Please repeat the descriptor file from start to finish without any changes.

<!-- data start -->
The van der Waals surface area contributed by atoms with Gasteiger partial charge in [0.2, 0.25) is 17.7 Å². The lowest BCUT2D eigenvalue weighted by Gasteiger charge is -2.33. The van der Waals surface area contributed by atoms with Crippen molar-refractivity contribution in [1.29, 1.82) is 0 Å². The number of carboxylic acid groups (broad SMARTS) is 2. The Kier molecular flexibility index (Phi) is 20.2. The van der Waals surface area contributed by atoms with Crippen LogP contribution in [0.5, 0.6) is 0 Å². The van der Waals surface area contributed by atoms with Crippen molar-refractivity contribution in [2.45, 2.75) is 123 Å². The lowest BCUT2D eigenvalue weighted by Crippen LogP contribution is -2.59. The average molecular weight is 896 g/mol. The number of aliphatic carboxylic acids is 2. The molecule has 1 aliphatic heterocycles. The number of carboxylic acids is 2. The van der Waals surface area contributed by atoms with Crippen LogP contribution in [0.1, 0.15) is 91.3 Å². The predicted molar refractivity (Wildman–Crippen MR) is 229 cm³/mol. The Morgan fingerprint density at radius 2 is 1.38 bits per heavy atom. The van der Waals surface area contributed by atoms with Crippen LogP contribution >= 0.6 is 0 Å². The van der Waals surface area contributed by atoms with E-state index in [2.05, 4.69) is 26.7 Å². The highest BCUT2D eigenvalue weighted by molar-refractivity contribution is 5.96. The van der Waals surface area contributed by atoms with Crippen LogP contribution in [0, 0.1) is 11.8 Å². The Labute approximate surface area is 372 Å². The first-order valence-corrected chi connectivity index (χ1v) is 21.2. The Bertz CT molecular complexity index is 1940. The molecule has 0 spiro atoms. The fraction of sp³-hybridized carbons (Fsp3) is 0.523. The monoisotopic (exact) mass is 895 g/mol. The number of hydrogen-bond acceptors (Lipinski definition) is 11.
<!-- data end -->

The van der Waals surface area contributed by atoms with Gasteiger partial charge in [0.2, 0.25) is 17.7 Å². The lowest BCUT2D eigenvalue weighted by Gasteiger charge is -2.33. The van der Waals surface area contributed by atoms with Crippen molar-refractivity contribution in [1.29, 1.82) is 0 Å². The number of carboxylic acid groups (broad SMARTS) is 2. The Kier molecular flexibility index (Phi) is 20.2. The van der Waals surface area contributed by atoms with Crippen LogP contribution in [0.5, 0.6) is 0 Å². The van der Waals surface area contributed by atoms with Crippen molar-refractivity contribution in [2.45, 2.75) is 123 Å². The lowest BCUT2D eigenvalue weighted by Crippen LogP contribution is -2.59. The average molecular weight is 896 g/mol. The number of aliphatic carboxylic acids is 2. The molecule has 1 aliphatic heterocycles. The number of carboxylic acids is 2. The van der Waals surface area contributed by atoms with Crippen LogP contribution in [0.1, 0.15) is 91.3 Å². The predicted molar refractivity (Wildman–Crippen MR) is 229 cm³/mol. The Morgan fingerprint density at radius 2 is 1.38 bits per heavy atom. The van der Waals surface area contributed by atoms with Crippen LogP contribution >= 0.6 is 0 Å². The van der Waals surface area contributed by atoms with E-state index in [2.05, 4.69) is 26.7 Å². The highest BCUT2D eigenvalue weighted by molar-refractivity contribution is 5.96. The van der Waals surface area contributed by atoms with Crippen LogP contribution in [0, 0.1) is 11.8 Å². The Labute approximate surface area is 372 Å². The first-order valence-corrected chi connectivity index (χ1v) is 21.2. The Bertz CT molecular complexity index is 1940. The molecule has 0 spiro atoms. The fraction of sp³-hybridized carbons (Fsp3) is 0.523. The monoisotopic (exact) mass is 895 g/mol. The number of hydrogen-bond acceptors (Lipinski definition) is 11.